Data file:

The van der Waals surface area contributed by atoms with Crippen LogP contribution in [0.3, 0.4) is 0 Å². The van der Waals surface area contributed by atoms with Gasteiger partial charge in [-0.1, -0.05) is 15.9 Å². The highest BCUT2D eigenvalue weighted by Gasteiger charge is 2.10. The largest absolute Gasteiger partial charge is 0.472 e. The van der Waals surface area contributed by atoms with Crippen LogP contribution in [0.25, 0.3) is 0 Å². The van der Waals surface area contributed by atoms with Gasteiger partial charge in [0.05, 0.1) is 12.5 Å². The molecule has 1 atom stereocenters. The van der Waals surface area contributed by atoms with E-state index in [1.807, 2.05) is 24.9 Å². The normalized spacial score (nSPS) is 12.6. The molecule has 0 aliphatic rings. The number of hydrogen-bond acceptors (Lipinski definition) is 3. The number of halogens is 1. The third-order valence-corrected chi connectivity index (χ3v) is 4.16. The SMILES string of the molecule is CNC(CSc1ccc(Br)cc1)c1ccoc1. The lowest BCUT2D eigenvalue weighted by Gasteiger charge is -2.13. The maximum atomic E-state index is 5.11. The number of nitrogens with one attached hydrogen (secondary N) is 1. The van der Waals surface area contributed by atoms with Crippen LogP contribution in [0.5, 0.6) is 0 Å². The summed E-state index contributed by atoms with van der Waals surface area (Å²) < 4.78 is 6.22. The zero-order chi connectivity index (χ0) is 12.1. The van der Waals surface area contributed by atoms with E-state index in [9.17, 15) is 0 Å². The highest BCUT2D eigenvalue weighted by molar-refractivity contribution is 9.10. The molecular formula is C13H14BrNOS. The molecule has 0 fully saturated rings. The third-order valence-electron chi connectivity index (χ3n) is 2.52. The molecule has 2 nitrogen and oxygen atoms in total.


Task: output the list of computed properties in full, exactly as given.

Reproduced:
The van der Waals surface area contributed by atoms with Crippen LogP contribution in [0.3, 0.4) is 0 Å². The van der Waals surface area contributed by atoms with Gasteiger partial charge in [-0.1, -0.05) is 15.9 Å². The highest BCUT2D eigenvalue weighted by Gasteiger charge is 2.10. The largest absolute Gasteiger partial charge is 0.472 e. The van der Waals surface area contributed by atoms with Crippen LogP contribution in [0.25, 0.3) is 0 Å². The van der Waals surface area contributed by atoms with Gasteiger partial charge in [0.05, 0.1) is 12.5 Å². The molecule has 1 atom stereocenters. The van der Waals surface area contributed by atoms with E-state index in [1.807, 2.05) is 24.9 Å². The normalized spacial score (nSPS) is 12.6. The molecule has 0 aliphatic rings. The number of hydrogen-bond acceptors (Lipinski definition) is 3. The number of halogens is 1. The third-order valence-corrected chi connectivity index (χ3v) is 4.16. The SMILES string of the molecule is CNC(CSc1ccc(Br)cc1)c1ccoc1. The lowest BCUT2D eigenvalue weighted by Gasteiger charge is -2.13. The maximum atomic E-state index is 5.11. The number of nitrogens with one attached hydrogen (secondary N) is 1. The van der Waals surface area contributed by atoms with Crippen LogP contribution in [0.5, 0.6) is 0 Å². The summed E-state index contributed by atoms with van der Waals surface area (Å²) < 4.78 is 6.22. The zero-order chi connectivity index (χ0) is 12.1. The van der Waals surface area contributed by atoms with E-state index in [9.17, 15) is 0 Å². The highest BCUT2D eigenvalue weighted by molar-refractivity contribution is 9.10. The molecular formula is C13H14BrNOS. The molecule has 0 fully saturated rings. The third-order valence-electron chi connectivity index (χ3n) is 2.52. The molecule has 2 nitrogen and oxygen atoms in total.